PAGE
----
In Iran, Ahmadinejad's bold gambits boost presidential power
The firebrand leader has succeeded in grabbing more control despite wide criticism at home and abroad.
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"Khamenei has never liked to be seen as overtly meddling…. But Ahmadinejad's bold and provocative moves ... have unsettled the political elite," says Farideh Farhi, an Iran expert at the University of Hawaii. They "are wondering if Khamenei is supportive of these rather partisan moves or unable to stop Ahmadinejad."Skip to next paragraph
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While theories abound about the sidelining of Larijani, some argue that the president's wide latitude is a function of trust, compared to ex-president Mohammad Khatami and two-time president Ali Akbar Rafsanjani.
"No matter what Ahmadinejad does, none of it threatens in any way the position of the supreme leader," says a political scientist in Tehran who asked not to be named. "His predecessors could not do that, because the supreme leader did not trust those two presidents. They had entourages that did not believe in the supreme leader's policies and the [divine sanctity of the] office."
Both Mr. Rafsanjani and Mr. Khatami also had close links to the outside world, so "you never know if your president is aligned with any [other] country," says the political scientist. "Ahmadinejad has no outside connection, so domestically he got a blank check to do what he wants."
Larijani was a "victim of this, though he had proved his loyalties [to the supreme leader] 100 percent – not 95 percent—but 100 percent in the last 20 years," says the political scientist.
That sleight of hand, which the supreme leader is widely believed to have accepted in advance, if not endorsed, illustrates how Khamenei "has moved closer and closer to the president," says a European diplomat. Ahmadinejad "has grabbed responsibility in fields that are not his. So today you can take the president's rhetoric as a 'guideline' " of official thinking.
Ideology of resistance
Ahmadinejad's freedom to maneuver has been evident far beyond Iran's borders, with his steady stream of invective against Israel, questioning the Holocaust, and taking aim at the US and its anti-regime policies. Analysts say Khamenei approves of how Ahmadinejad's anti-Western stance – especially during the 2006 summer war between Israel and Iranian-backed Hizbullah – has again turned Iran and the Shiite president into symbols of resistance across the Arab world.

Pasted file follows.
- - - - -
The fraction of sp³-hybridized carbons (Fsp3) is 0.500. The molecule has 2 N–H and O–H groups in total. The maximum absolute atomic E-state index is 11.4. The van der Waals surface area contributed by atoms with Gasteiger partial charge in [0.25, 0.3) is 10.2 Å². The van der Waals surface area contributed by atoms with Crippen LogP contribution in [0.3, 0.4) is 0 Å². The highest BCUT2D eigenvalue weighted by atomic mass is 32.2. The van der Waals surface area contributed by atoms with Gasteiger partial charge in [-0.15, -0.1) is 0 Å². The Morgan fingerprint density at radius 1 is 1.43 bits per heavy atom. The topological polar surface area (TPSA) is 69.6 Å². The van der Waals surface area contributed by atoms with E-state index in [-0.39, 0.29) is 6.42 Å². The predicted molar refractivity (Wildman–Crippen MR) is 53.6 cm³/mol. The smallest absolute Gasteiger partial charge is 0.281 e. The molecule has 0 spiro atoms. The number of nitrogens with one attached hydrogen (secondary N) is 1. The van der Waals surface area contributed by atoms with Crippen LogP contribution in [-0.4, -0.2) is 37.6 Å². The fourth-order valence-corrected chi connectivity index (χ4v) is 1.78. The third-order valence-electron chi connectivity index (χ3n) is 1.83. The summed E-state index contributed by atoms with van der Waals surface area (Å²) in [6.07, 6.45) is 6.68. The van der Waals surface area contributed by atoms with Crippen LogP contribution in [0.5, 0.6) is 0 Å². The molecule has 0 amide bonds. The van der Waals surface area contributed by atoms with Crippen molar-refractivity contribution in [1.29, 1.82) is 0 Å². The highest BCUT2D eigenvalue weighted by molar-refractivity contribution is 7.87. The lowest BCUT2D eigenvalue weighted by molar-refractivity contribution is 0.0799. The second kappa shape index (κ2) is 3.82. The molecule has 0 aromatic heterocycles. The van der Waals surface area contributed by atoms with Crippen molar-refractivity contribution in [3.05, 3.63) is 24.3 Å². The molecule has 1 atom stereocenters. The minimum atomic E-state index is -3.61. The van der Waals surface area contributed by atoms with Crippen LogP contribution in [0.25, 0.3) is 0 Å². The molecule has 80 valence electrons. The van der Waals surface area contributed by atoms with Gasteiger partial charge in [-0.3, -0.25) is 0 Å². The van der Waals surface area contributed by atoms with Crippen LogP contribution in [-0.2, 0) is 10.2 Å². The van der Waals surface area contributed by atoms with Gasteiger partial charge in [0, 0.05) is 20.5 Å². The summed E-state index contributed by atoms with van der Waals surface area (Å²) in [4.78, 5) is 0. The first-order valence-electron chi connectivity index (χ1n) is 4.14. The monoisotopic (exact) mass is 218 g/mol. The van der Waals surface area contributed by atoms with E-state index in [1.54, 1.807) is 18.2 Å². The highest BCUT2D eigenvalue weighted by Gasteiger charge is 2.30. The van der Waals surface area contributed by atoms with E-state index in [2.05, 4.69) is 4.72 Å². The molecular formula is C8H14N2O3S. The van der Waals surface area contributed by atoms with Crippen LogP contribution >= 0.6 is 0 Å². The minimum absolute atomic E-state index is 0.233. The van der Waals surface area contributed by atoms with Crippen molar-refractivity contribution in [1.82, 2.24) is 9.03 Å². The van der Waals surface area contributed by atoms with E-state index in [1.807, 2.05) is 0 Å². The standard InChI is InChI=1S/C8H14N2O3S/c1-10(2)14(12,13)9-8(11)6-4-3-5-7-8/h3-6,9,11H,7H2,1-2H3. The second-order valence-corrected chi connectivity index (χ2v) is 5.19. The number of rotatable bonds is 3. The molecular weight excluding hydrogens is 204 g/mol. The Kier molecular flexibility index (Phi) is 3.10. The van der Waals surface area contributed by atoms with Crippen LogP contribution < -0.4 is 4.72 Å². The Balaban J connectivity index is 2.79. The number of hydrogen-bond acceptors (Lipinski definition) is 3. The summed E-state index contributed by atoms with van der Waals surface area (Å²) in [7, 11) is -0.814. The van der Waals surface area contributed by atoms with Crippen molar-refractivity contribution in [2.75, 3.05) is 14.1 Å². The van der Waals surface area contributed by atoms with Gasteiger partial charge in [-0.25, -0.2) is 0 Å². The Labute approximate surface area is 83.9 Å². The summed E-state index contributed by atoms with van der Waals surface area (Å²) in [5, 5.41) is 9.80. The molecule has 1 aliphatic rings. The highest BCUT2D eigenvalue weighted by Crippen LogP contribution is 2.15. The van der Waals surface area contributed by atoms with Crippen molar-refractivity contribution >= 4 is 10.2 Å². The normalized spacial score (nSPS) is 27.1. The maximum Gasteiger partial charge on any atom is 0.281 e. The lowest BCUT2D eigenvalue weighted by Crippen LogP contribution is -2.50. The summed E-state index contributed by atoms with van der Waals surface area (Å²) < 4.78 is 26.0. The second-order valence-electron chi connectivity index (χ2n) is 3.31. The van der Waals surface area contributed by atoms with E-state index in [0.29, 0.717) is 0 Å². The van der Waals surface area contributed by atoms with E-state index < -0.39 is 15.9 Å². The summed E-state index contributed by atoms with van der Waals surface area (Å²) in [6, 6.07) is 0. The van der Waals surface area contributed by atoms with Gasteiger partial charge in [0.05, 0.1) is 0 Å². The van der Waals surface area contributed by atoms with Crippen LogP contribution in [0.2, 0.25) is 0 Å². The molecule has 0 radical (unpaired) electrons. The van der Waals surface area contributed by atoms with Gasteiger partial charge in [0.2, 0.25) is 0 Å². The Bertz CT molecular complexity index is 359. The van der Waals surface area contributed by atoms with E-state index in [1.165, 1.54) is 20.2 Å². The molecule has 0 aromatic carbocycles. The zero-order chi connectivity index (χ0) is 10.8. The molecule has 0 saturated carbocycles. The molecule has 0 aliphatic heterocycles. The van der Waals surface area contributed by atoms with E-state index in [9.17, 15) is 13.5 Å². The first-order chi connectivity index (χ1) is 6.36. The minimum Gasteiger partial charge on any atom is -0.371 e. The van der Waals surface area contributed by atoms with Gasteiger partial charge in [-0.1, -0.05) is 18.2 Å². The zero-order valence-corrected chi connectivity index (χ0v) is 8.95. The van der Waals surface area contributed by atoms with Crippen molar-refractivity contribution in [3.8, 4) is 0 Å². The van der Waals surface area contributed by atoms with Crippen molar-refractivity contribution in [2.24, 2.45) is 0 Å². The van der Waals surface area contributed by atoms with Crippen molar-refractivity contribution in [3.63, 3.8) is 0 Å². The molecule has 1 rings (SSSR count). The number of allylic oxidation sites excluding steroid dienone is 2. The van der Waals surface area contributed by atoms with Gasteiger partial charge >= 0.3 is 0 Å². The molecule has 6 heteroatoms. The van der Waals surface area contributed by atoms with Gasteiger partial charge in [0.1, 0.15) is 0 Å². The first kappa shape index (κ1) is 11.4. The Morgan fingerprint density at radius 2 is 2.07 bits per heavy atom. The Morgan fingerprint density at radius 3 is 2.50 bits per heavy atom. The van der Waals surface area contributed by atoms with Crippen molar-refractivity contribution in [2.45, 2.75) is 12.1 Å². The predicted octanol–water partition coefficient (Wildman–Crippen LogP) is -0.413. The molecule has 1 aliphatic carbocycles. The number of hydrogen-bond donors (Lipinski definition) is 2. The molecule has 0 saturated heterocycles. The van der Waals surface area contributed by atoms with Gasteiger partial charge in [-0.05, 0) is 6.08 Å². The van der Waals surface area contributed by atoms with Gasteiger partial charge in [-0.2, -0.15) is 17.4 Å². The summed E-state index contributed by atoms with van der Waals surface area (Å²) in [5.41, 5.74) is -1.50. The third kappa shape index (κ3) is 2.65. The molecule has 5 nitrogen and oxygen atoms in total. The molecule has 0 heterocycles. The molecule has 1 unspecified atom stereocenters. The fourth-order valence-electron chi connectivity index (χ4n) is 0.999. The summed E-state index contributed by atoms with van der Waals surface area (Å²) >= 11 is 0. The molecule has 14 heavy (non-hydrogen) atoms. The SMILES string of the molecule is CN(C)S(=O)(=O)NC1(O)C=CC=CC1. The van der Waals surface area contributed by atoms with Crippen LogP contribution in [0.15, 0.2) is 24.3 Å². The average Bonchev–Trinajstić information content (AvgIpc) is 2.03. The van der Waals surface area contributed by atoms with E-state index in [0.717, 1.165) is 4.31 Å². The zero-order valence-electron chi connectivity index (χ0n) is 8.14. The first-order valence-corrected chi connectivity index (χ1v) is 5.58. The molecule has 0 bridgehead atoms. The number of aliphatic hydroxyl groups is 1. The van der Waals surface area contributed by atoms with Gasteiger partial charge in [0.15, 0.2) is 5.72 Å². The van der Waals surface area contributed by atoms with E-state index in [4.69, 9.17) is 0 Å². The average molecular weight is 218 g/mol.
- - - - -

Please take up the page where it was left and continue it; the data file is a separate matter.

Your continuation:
Last week at a Gulf Arab summit – where leaders are wary of Iran's nuclear plans – Ahmadinejad won plaudits by offering a security pact and a 12-point cooperation plan. US Defense Secretary Robert Gates on Saturday asked Gulf leaders to instead increase pressure on Iran, accusing it of fomenting "instability and chaos, no matter the strategic value or cost in the blood of innocents."
While replacing Larijani was "another coup" for the president, in the words of a second Western diplomat in Tehran, his performance at Columbia University in September also boosted his stature at home. Conservative local newspapers hailed the president for keeping calm, while being called a "petty tyrant" with a closed mind by the university president: "Getting insulted before he even stood up did wonders for him," says the diplomat.
In November, the president explained his bearing in religious terms: "I knew at Columbia, that my Lord was chairing that session." Critics who sneer at such words are "modern Satan worshipers," he charged, who "put on an intellectual demeanor; they don't understand as a much as a goat about the world."
Taking on some of the most powerful players in postrevolutionary Iran – several of them important rivals – he has pressed accusations of espionage against one former nuclear negotiator, and accused powerful friends of trying to get him off the hook. He questioned how revolutionaries like Rafsanjani had "become billionaires twice over, [and] broken every law of the land gathering this wealth."
Even the soft-spoken Khatami – who is being asked by some reformist factions to head their parliamentary lists – accused the government last month of "ignorance and lack of expertise."
"Ahmadinejad did not come out of nowhere. He was a reaction to how government was run in the Khatami era," says the Iranian journalist, of how Khatami's reformist agenda was undermined by hard-liners and vigilante groups willing to use violence. "Khatami could not do his job. People wanted a stronger president, after a weak president. [Ahmadinejad] knows that."